Better together? The neural response to moral dilemmas is moderated by the presence of a close other.
Journal article, Peer reviewed
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Original versionJournal of Neuroscience, Psychology, and Economics, (2020) 13(3), 150–163 https://doi.org/10.1037/npe0000126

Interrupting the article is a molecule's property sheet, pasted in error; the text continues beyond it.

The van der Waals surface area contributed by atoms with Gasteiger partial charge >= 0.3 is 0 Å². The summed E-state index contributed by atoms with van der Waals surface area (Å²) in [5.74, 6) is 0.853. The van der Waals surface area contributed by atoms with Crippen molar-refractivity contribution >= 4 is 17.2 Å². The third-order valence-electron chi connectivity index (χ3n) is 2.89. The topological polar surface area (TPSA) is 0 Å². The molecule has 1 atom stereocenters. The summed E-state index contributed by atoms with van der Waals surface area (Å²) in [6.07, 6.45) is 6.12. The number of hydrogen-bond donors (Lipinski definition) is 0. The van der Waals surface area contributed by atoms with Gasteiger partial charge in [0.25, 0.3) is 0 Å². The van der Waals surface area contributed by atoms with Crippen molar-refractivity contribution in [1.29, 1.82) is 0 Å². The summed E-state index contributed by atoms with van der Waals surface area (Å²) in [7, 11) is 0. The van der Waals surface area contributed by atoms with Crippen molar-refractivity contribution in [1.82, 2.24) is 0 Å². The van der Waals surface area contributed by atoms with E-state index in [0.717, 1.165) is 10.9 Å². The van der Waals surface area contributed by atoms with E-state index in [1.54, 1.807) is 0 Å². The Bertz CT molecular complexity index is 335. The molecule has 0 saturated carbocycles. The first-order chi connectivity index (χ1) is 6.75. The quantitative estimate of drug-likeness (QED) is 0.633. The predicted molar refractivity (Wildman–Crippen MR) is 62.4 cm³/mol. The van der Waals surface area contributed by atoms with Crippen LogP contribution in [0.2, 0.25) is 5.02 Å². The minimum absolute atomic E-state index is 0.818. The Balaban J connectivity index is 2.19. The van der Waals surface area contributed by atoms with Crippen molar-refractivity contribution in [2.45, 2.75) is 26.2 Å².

We investigated the modulation of neural and behavioral responses to moral dilemmas by the physical presence of a close friend. We argue that the presence of a close other not only changes the moral response but also the process of decision-making, something that can only be discovered by combining insights from social and cognitive psychology. Our participants rated the acceptability of sacrificing ingroup members to save outgroup members and vice versa while being alone or in the presence of a close other. We obtained behavioral and functional MRI data from a within-participant functional MRI study (N = 17, native Dutch women). The behavioral data replicated classical identity theory with regard to higher acceptability to sacrifice the outgroup (vs. the ingroup) but did not show any differences when deciding alone or in the presence of the friend. The imaging results did not reveal main and interaction effects in our hypothesized brain areas. Exploratory analysis however revealed an interaction effect in a region previously found to be related to guilt and shame (superior frontal gyrus), such that reactions to the sacrifice of the outgroup evoked increased activation when being together with a close other. (PsycInfo Database Record (c) 2020 APA, all rights reserved)